LONDON - The United States is highly likely to lead an invasion of Iraq in the next two months and the war should be over by the end of June, according to a Reuters survey of experts.
Thursday's poll of 20 defense and Middle East experts also showed that Washington had a good chance of securing a new U.N. resolution explicitly endorsing an invasion, despite the reservations of France, Germany, Russia and China.
Two-thirds of the experts said Iraq probably still possessed significant stocks of chemical and biological weapons, despite more than a decade of U.N. demands for disarmament.
They saw little likelihood that Iraqi President Saddam Hussein would give up office peacefully or that he could be deposed or assassinated without a U.S. invasion.
"The horse is already out of the barn," said Sarah Emerson at Boston-based Energy Security Analysis. "The invasion will take place and if the U.S. feels that it can...then they will definitely go for a (second) resolution that gives more credibility nationally.
"If they don't feel they can get that, then they won't ask...There is more of a coalition than public statements imply. When push comes to shove, countries will get on the bandwagon because they want to be part of the peace."
All but one of the experts said the United States, backed by British troops, would invade by the end of March.
But they were split on how soon troops would be fully prepared for Washington to unleash the air bombardment that would be followed, possibly within days, by a land invasion.
Ten thought the force wouldn't be fully in place, briefed and acclimatized until well into March. Nine thought they would be ready to fight by late February.
Most thought the conflict would then last up to three months, though one said it could take longer and eight thought it would be over in a month.
Estimates of how long U.S. troops would then stay on in Iraq while a new administration was established ranged widely, from six months to 10 years.
Many of the experts, in the United States, Europe, the Middle East and Asia, had been unsure until recently that the United States would press ahead with an invasion.
In the last Reuters poll, carried out in December, a narrow majority of 10 out of 18 experts said war was likely or very likely. But in Thursday's poll, 14 said war was very likely, five said likely and one said the chances were 50:50.
The consensus has hardened after the United States stepped up its war of words this week and after U.N. weapons inspectors presented an unexpectedly critical report on Monday on how far Iraq was complying with demands to prove it has disarmed.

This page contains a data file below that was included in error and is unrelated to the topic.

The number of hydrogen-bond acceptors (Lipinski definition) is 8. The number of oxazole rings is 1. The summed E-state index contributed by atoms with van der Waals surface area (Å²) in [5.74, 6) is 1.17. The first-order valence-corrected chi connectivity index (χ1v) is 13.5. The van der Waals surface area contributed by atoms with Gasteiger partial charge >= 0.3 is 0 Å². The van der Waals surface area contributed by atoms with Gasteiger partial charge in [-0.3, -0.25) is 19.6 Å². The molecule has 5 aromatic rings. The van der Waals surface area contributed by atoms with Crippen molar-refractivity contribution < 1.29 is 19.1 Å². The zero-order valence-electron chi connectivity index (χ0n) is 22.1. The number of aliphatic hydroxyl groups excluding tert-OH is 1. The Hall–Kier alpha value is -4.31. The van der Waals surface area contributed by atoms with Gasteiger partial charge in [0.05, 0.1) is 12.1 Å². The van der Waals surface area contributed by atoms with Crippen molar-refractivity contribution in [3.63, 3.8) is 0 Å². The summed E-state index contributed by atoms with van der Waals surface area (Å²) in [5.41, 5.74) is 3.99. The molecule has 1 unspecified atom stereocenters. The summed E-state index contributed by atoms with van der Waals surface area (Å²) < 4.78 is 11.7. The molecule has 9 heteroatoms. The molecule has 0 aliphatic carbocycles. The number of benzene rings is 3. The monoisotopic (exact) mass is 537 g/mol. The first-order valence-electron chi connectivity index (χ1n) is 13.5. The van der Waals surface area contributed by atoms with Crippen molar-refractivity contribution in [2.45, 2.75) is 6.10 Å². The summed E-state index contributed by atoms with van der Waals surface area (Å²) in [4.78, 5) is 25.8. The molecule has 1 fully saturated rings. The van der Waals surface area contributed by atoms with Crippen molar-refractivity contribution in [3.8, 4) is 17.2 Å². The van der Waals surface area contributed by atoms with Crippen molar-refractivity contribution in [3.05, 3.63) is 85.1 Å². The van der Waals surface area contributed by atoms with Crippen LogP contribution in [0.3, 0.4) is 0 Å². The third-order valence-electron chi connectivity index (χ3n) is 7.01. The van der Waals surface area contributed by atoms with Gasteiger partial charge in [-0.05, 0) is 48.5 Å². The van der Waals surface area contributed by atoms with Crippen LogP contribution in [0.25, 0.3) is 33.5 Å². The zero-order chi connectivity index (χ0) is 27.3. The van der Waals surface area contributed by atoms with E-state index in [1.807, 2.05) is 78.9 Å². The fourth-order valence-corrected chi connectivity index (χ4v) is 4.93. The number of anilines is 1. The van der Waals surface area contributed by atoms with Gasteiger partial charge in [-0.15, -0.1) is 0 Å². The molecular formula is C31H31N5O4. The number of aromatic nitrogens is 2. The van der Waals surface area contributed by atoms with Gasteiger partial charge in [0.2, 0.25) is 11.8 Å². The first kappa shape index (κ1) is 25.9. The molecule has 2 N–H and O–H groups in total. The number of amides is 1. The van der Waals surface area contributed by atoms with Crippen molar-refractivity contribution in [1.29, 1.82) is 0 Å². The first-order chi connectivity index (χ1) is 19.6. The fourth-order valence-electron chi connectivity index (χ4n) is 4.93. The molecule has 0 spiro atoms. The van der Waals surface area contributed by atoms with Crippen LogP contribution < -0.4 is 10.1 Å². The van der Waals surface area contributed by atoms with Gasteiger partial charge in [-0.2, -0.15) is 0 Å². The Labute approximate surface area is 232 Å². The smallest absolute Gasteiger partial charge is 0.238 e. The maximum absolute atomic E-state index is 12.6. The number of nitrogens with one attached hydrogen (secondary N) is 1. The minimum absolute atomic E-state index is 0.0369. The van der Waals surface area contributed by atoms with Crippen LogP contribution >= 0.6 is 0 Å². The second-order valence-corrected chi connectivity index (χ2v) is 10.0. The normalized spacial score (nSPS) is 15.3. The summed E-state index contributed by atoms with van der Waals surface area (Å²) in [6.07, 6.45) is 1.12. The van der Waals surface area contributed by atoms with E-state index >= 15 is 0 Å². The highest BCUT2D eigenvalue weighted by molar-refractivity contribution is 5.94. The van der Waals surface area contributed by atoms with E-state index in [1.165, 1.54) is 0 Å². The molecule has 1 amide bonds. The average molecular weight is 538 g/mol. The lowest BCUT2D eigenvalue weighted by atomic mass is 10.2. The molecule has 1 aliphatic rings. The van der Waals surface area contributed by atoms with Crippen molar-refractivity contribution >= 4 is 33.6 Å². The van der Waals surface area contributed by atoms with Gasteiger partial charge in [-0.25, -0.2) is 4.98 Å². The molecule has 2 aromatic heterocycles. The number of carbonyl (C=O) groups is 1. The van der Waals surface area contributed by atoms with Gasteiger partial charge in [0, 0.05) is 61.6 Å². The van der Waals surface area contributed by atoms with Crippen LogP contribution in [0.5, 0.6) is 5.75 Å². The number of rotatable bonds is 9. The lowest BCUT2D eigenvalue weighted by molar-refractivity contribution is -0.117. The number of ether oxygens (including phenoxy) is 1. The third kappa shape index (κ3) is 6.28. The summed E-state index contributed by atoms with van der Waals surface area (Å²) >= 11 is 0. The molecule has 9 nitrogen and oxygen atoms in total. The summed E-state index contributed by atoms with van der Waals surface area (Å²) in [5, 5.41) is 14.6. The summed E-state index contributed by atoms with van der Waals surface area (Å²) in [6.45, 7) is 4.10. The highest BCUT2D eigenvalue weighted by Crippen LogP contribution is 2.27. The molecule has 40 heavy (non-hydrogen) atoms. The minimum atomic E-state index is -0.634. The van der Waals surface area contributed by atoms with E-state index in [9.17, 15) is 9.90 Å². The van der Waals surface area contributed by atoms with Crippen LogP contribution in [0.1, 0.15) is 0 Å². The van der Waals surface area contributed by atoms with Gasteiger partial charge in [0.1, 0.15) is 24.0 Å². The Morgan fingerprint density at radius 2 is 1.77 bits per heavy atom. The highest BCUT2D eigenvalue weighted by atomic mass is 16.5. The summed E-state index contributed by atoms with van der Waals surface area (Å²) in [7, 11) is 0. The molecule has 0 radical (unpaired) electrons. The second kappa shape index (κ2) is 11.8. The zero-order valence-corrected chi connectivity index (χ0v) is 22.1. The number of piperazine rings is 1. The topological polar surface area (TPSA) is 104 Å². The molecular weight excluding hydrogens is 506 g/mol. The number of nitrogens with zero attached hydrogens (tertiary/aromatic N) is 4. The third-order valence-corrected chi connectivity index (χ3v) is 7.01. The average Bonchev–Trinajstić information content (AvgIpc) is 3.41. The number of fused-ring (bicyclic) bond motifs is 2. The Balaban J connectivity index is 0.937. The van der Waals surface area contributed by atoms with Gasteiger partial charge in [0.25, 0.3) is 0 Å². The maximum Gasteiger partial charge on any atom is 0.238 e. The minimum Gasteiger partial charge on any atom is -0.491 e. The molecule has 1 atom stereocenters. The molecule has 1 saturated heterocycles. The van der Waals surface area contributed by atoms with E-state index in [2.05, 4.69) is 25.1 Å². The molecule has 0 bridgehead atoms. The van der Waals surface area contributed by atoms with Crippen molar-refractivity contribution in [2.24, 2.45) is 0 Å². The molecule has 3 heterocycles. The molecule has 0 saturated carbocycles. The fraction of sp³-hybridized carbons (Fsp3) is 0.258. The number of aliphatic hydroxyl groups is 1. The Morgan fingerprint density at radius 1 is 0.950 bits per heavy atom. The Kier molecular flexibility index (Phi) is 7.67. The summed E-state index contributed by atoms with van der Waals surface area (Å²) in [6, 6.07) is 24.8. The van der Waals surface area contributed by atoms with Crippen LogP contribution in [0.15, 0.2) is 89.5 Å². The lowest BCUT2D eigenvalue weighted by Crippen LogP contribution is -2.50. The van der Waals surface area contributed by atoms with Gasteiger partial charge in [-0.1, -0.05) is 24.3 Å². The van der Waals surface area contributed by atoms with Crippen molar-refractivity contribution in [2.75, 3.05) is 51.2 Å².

"The report was, diplomatically speaking, rather outspoken in many respects," said Frank Umbach at the German Council on Foreign Relations in Berlin.
Half of the experts also thought the United Nations would endorse military action, while eight put the chances at 50:50.
Magnus Ranstorp at St Andrew's University in Scotland said Washington would try to win world opinion by presenting next week what it says is new evidence of links between Iraqi officials and al Qaeda network blamed for the September 11 attacks in 2001.
"There are linkages between certain individuals within al Qaeda and the Iraqi regime, particularly (Abu Musab) Zarqawi, who is a senior operational commander of al Qaeda," he said, adding that Zarqawi could not be directly linked to September 11.
Washington "will complete the circle, Iraq and weapons of mass destruction on one side, on the other side Iraq and al Qaeda," he said.
Some experts thought France, in particular, would come round to endorsing an invasion, even providing some military support.
The experts saw little alternative to an invasion to achieve the U.S. goal of deposing Saddam. None thought he would quit peacefully. Three said his army might overthrow him, but two of them said that would happen only after U.S. attacks start.
But some experts worry that military victory won't assuage growing cynicism about the role of the United Nations in many Asian and Muslim countries.
"This is seen not as a choice between Bush and Saddam, but between Bush and the U.N. system and international law," said Ingolf Kiesow at the Swedish Defense Research Agency.
(Additional reporting by Pratima Desai, Joanne Russell and Hament Bulsara)
Copyright 2003 Reuters Ltd